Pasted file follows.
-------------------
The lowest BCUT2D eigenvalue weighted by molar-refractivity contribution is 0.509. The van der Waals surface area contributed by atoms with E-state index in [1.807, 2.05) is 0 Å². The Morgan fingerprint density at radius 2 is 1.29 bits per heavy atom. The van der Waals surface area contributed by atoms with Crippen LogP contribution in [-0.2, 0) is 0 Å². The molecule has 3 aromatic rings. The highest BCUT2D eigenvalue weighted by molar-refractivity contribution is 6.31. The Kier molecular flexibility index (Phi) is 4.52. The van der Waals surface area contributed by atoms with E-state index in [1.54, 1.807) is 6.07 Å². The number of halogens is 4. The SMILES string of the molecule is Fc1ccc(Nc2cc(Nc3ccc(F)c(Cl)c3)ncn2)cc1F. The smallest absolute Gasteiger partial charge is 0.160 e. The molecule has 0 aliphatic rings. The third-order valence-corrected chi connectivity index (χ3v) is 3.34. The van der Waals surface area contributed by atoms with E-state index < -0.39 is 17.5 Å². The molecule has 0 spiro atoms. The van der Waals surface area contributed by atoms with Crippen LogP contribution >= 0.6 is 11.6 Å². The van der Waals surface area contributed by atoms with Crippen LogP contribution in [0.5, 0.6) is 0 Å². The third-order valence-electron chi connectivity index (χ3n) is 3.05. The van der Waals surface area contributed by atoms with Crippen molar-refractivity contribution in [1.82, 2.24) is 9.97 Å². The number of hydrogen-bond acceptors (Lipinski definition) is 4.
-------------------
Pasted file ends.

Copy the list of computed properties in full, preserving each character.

The lowest BCUT2D eigenvalue weighted by molar-refractivity contribution is 0.509. The van der Waals surface area contributed by atoms with E-state index in [1.807, 2.05) is 0 Å². The Morgan fingerprint density at radius 2 is 1.29 bits per heavy atom. The van der Waals surface area contributed by atoms with Crippen LogP contribution in [-0.2, 0) is 0 Å². The molecule has 3 aromatic rings. The highest BCUT2D eigenvalue weighted by molar-refractivity contribution is 6.31. The Kier molecular flexibility index (Phi) is 4.52. The van der Waals surface area contributed by atoms with E-state index in [1.54, 1.807) is 6.07 Å². The number of halogens is 4. The SMILES string of the molecule is Fc1ccc(Nc2cc(Nc3ccc(F)c(Cl)c3)ncn2)cc1F. The smallest absolute Gasteiger partial charge is 0.160 e. The molecule has 0 aliphatic rings. The third-order valence-corrected chi connectivity index (χ3v) is 3.34. The van der Waals surface area contributed by atoms with E-state index < -0.39 is 17.5 Å². The molecule has 0 spiro atoms. The van der Waals surface area contributed by atoms with Crippen LogP contribution >= 0.6 is 11.6 Å². The van der Waals surface area contributed by atoms with Crippen LogP contribution in [0.5, 0.6) is 0 Å². The third-order valence-electron chi connectivity index (χ3n) is 3.05. The van der Waals surface area contributed by atoms with Crippen molar-refractivity contribution in [1.82, 2.24) is 9.97 Å². The number of hydrogen-bond acceptors (Lipinski definition) is 4.